Labor output can be easily seen through the use of a tooltip that conveniently lays out exactly what your output is and why in a full line by line accounting. If your race is exceptional at farming, has a governor inspiring them, or has any other sort of farming enhancements, be it man-made or natural, you’ll see it listed there. While farming and research are very straightforward, production is a bit more complex unless you’re familiar with the pollution system from MOO II. Pollution is a nasty side effect of heavy industry, and it will reduce your output significantly if not dealt with. I’ll leave you with a tip to help handle this situation, and it’s asteroid belts. Since these lack an atmosphere, all pollution is vented to space, and this allows you to create some truly unrivaled production centers on them if you’ve researched, or perhaps stolen, the proper technologies.
Speaking of technology, the research system’s inspiration is clear. It’s an identical system to MOO II. It has different branches of research, each with multiple tiers, and you’ll only ever be able to research one item from each tier. The others in that branch and tier are lost to you forever unless you can trade for or steal them from other races. In some cases I found this decision easy, but in others it can be quite difficult. In a way, this helps drive diplomacy and espionage, and also makes each playthrough feel a bit different.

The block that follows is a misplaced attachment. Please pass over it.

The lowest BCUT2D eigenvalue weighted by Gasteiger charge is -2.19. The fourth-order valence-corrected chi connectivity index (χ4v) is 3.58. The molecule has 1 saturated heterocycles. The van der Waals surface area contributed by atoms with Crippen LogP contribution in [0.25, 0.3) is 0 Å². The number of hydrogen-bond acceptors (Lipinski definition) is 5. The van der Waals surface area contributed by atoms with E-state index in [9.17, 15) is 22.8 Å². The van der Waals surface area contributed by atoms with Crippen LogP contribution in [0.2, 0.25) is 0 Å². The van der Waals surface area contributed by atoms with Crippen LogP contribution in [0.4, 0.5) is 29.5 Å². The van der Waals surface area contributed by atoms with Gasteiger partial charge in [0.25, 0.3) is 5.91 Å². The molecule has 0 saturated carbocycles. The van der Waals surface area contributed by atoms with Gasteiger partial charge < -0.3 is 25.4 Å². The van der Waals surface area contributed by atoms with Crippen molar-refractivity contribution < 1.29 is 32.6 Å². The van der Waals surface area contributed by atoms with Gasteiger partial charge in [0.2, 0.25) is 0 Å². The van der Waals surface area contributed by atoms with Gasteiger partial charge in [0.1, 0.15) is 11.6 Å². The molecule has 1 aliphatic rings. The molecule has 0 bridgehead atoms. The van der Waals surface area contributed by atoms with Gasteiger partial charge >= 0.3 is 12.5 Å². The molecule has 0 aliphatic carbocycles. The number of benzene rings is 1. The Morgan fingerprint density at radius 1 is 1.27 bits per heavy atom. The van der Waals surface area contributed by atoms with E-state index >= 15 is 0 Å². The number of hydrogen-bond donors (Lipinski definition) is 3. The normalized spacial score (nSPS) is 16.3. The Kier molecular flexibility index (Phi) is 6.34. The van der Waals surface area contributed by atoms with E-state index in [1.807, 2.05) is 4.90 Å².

Everyone is your Frenemy
Despite its lofty intentions, diplomacy is ultimately about getting the upper-hand on the opposition. Sometimes this means mutually beneficial agreements can be made, but in reality you and most especially the AI are always secretly looking out for number one. The AI in StarDrive 2 doesn’t really try to hide this either, as except in the easiest difficulties they will make sure almost every trade and treaty works to their advantage. They are ruthless, and this is why sometimes it’s best to just send in the spies and let them do what they do best.